It’s Ok to Move!
As long as it’s measured…
Your complete guide to understanding persistent pain, and overcoming it in 4 simple steps when:
– Suffering from pain?
– Treatment isn’t working?
– Rest and avoiding everything doesn’t help?
If you answered yes to any of these questions then you must read this report to improve your understanding of persistent pain, or pain lasting longer than 3 months.
It’s incredible how profoundly this disorder can impact someone, and their subsequent healthcare and lifestyle journey.
The purpose of this report is to summarise how to understand and develop these skills, of which we as clinician’s at Core have refined over the past 20 years of experience with our patients.
Patients’ suffering from chronic back pain often think that:
1. Resting pain must mean there is something physically wrong with their neck, back or other body part;
2. Increased pain or spasm with certain activities must mean you should avoid these activities entirely; or in some cases rest from all activity and take it easy for a while.
3. “Cure-searching” and “relief” is the first goals in their recovery, before commencing any type of active rehabilitation.
More often than not, these beliefs lead to family and various medical and allied health professionals (either knowingly or inadvertently) trying to facilitate “fixes”, and enable disability – thus unfortunately dis-empowering their patients or loved ones further as a consequence.
It’s Ok to Move! As long as it’s measured!!
For this very reason, chronic pain is often referred to as the “invisible” disorder – as in because there is no plaster cast or crutch visible that it’s impossible to determine to what degree someone is actually suffering from pain!
What we know now though is that persistent pain is poorly understood at both the medical and community level, and unfortunately is predominately poorly managed.
There are 3 key impacts on the individual suffering from persistent pain:
1. Significant physical injury and associated functional disability.
2. Elevated psychological influences including increased stress, depression and anxiety levels.
3. Considerable social impact on family, lifestyle and work-related interests.
What patients, healthcare providers, insurance companies, and society in general must understand is that persistent pain may not be “cured” by treatment, medications, procedures or surgeries; that “answers” lie not in “finding relief”, but rather in developing and understanding and effective pain management schemas; and that the patient’s understanding and involvement is central to achieving effective and sustainable outcomes.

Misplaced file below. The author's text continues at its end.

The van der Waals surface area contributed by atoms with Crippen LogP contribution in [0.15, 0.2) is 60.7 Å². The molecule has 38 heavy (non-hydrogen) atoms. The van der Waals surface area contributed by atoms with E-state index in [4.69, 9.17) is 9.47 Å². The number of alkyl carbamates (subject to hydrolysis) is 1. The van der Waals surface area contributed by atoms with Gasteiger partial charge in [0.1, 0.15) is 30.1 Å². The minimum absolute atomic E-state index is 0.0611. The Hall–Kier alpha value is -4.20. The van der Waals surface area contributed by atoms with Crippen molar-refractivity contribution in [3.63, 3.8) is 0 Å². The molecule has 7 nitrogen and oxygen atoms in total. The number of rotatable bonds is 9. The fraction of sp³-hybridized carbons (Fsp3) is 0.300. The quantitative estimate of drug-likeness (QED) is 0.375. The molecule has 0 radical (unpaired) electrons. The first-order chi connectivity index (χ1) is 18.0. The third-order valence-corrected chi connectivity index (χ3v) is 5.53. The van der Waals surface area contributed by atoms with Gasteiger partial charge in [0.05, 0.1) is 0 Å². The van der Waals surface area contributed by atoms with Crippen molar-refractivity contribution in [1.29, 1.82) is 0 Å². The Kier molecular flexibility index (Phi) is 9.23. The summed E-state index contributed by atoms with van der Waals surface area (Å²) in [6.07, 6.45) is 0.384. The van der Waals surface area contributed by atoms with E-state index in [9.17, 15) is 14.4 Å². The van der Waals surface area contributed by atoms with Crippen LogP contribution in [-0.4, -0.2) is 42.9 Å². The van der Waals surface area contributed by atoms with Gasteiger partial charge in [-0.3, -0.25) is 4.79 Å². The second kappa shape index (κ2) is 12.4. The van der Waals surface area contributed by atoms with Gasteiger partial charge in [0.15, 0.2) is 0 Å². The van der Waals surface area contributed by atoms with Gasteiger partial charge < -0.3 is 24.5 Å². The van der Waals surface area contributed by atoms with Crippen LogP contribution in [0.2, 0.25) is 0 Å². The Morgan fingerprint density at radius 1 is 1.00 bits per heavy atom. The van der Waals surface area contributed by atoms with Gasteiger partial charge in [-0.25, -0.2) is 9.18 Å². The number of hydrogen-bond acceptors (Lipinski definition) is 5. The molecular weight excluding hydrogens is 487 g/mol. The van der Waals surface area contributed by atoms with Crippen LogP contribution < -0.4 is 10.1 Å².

Quite simply, patients with persistent pain need to be managed as people, and not diagnoses.
When this is done effectively, pain sufferers benefit in 4 ways:
1. Greater understanding of the impact pain can have on one’s nervous system, and that by simply treating their diagnosed injuries won’t necessarily lead to reduced pain and improved activity levels.
2. Less stress and anxiety towards one’s pain experiences – allowing the person to feel more confidence to start moving with pain, rather than trying to avoid increasing it.
3. Improved physical mobility, strength, flexibility and stability. It’s Ok to Move! As long as it’s measured!!
4. Restored independence with activities of daily living by learning how to live life (at least initially) with pain, as opposed to not living life because of it!
Our goal is to help pain sufferers develop a simple 4 Step “tool-box” of effective pain management strategies to improve physical activity and overcome pain, thus ensuring fantastic outcomes!!
Step 1: Pain Education
When we talk about Pain Education, this means gaining a detailed knowledge of what you’ve actually done to yourself, and how this can be a perfectly normal experience with standard time-frames for physiologically healing.
As an example, most back injuries heal as best they will within 3 to 6 months post incident, so once red flags have been ruled out and the relative time periods have passed, the skill here is to actively return to normal things as quickly as possible, whilst mastering reassurance regarding hurt vs harm.
Understanding hurt vs harm means that just because things may seem painful at first when initially getting going, this doesn’t mean they are actually causing you harm, or your “problem” is getting worse. Most of the time these types of symptoms are reflective of your nervous system de-sensitising and adjusting to you moving once again. It’s Ok to Move! As long as it’s measured!!
Step 2: Mindfulness
Once you have this skill mastered, the next step here is working on your mindset and attitudes towards pain. By this we mean that the associated mood and stress impact from persistent pain is completely normal, and unless channeled, can become as equally unhelpful to your ongoing pain experience to that of your initial physical injury.